When the horse and buggy carrying George Vanderbilt first crested the horizon of his beloved “country home,” it’s safe to say he never imagined Land Rovers zipping around his 8,000-acre estate. How far we’ve come since 1888. Today, visitors can tour the back roads and hidden trails of America’s largest, privately owned home through the Land Rover Experience.
“We try to customize the experience for the guest,” shares location manager and lead instructor Aaron Owens. “We have two networks of trails that total about 100 miles across 3,000 acres of the estate. It’s the most fun you’re going to have driving one to two miles an hour. It’s amazing what you’ll feel the vehicle do when attacking the topographical changes.”
Nope, this isn’t a fast-paced test track. It’s an off-roading experience across rugged terrain, winding creeks, and jagged boulders that leaves drivers with only two wheels on the ground at times. “It’s a ton of fun,” Aaron encourages. “You should see driver’s faces light up when conquering the obstacles.”
Buckle up behind the wheel of the latest Land Rovers, including the Range Rover, Range Rover Sport, Discovery, and Defender models, complete with that distinct new-car smell. “Drivers can request certain models, and we do our best to get them,” Aaron says.
The two-hour tour is the most popular, but guests can also book one-hour of instruction, or half- and full-day tours that include navigating a variety of off-road elements with the Blue Ridge Mountains as a backdrop. Sharp inclines, steep descents, side slopes, water crossings, as well as mud and rut work fill the day. Several times a season, Land Rover owners are invited to bring their own cars to traverse the trails. “We have an owner’s day this weekend with 32 signed up,” reveals Aaron. “We see some of the same folks coming back every three to four months, so you build those friendships and acquaintances.”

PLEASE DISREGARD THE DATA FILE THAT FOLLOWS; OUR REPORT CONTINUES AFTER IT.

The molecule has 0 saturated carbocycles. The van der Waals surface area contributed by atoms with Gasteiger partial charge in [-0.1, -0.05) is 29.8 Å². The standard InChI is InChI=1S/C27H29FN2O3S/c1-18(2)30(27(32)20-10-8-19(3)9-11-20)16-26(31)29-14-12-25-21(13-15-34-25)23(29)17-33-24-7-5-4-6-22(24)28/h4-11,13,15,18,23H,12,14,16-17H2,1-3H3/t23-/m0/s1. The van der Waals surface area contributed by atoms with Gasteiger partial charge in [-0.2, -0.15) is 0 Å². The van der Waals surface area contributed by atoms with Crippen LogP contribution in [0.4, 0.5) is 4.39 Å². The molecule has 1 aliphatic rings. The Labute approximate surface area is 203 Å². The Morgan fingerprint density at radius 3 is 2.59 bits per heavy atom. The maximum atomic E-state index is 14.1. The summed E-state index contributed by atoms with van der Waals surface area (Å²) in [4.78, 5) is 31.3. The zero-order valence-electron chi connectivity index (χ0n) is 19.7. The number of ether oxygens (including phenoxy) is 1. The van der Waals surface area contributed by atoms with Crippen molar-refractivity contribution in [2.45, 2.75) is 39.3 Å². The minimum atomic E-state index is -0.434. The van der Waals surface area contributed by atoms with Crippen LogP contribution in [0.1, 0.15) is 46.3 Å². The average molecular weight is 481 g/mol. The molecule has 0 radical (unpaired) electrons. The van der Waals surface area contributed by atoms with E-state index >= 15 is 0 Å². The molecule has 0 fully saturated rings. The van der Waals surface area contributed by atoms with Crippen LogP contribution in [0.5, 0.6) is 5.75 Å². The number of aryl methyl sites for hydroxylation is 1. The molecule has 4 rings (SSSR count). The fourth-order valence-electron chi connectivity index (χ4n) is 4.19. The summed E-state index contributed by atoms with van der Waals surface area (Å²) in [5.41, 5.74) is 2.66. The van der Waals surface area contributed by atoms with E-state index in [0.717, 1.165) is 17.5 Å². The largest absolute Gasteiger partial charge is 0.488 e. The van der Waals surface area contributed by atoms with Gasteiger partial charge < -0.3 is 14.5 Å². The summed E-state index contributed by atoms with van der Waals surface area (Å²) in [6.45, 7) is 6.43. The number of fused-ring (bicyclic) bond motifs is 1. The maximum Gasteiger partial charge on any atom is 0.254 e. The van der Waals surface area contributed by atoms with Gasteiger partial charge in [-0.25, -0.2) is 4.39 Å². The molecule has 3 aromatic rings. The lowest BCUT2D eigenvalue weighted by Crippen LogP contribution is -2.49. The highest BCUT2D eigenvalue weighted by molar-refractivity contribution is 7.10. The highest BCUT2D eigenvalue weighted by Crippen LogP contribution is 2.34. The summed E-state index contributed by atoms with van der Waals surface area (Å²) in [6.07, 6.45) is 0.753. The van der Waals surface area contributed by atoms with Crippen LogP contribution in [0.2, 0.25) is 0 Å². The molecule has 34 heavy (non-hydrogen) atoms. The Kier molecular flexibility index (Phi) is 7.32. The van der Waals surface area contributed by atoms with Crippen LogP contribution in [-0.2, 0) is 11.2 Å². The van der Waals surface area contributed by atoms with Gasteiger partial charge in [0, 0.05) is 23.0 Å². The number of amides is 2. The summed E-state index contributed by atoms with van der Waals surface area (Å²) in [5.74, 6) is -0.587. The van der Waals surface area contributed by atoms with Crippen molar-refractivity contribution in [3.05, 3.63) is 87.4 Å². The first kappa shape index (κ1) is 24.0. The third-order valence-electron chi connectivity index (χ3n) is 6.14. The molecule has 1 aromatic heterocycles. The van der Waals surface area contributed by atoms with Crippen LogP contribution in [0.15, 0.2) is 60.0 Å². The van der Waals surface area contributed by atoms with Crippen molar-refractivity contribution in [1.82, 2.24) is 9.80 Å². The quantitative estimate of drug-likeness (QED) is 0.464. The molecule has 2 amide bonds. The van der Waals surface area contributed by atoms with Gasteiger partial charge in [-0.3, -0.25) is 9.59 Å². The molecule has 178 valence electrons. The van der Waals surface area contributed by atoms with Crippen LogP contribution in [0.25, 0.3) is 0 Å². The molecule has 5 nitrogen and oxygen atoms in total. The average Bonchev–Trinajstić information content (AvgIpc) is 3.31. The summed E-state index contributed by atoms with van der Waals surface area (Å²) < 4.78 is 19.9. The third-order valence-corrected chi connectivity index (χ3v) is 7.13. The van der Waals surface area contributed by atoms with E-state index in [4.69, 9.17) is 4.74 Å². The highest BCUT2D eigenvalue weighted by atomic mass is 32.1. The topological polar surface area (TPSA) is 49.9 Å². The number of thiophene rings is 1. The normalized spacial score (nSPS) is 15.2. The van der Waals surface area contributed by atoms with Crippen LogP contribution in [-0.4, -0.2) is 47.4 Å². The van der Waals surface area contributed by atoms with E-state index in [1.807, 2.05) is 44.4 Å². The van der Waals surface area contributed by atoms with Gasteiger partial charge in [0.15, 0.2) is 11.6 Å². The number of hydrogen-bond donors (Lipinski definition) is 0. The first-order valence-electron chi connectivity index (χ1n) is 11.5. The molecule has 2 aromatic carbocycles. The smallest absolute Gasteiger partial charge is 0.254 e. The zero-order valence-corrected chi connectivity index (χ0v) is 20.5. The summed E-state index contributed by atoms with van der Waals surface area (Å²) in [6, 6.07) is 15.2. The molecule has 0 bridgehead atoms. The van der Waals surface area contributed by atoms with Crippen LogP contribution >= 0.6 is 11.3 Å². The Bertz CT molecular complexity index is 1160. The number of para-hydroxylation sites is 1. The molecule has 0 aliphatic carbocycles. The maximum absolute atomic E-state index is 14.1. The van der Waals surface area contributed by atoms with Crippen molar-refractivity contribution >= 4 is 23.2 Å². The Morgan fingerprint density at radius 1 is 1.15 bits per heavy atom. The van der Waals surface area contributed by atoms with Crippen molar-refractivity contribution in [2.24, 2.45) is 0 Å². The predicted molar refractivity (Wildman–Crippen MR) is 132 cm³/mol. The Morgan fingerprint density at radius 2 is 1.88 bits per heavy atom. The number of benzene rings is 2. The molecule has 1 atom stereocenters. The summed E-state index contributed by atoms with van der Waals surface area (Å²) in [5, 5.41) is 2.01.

Having worked at the Biltmore since 2004, Aaron says, “There’s a really good synergy here. We share the same luxury values, committed to guest services and the premium experience.” Bouncing down a rocky road, covered in mud and grins—just like George in 1888.
For more info, visit biltmore.com/things-to-do/activities/outdoors/land-rover.
Make a Weekend of It
No need to rush back to South Carolina. Consider an overnight stay at lodging on the grounds. The Inn on Biltmore Estate is celebrating its twentieth birthday this spring. Archival letters show George Vanderbilt sketched plans for a 50-room inn shortly after completing Biltmore House. His great-grandson, Bill Cecil Jr, erected a 210-room inn on a secluded hilltop in 2001, with the intent of providing travelers a glimpse of what it was like for family guests a century earlier. The inn is a top-ranked luxury hotel, providing world-class hospitality. Other lodging within the gates includes the Village Hotel on Biltmore Estate, which sits in the heart of Antler Hill Village. Stand-alone dwellings include the new Dairy Foreman’s Cottage, nestled in a woodland setting, within walking distance of nature trails as well as Antler Hill Village and Biltmore Winery; and the Market Gardener’s Cottage, which includes a customized stay with concierge service and a private chef.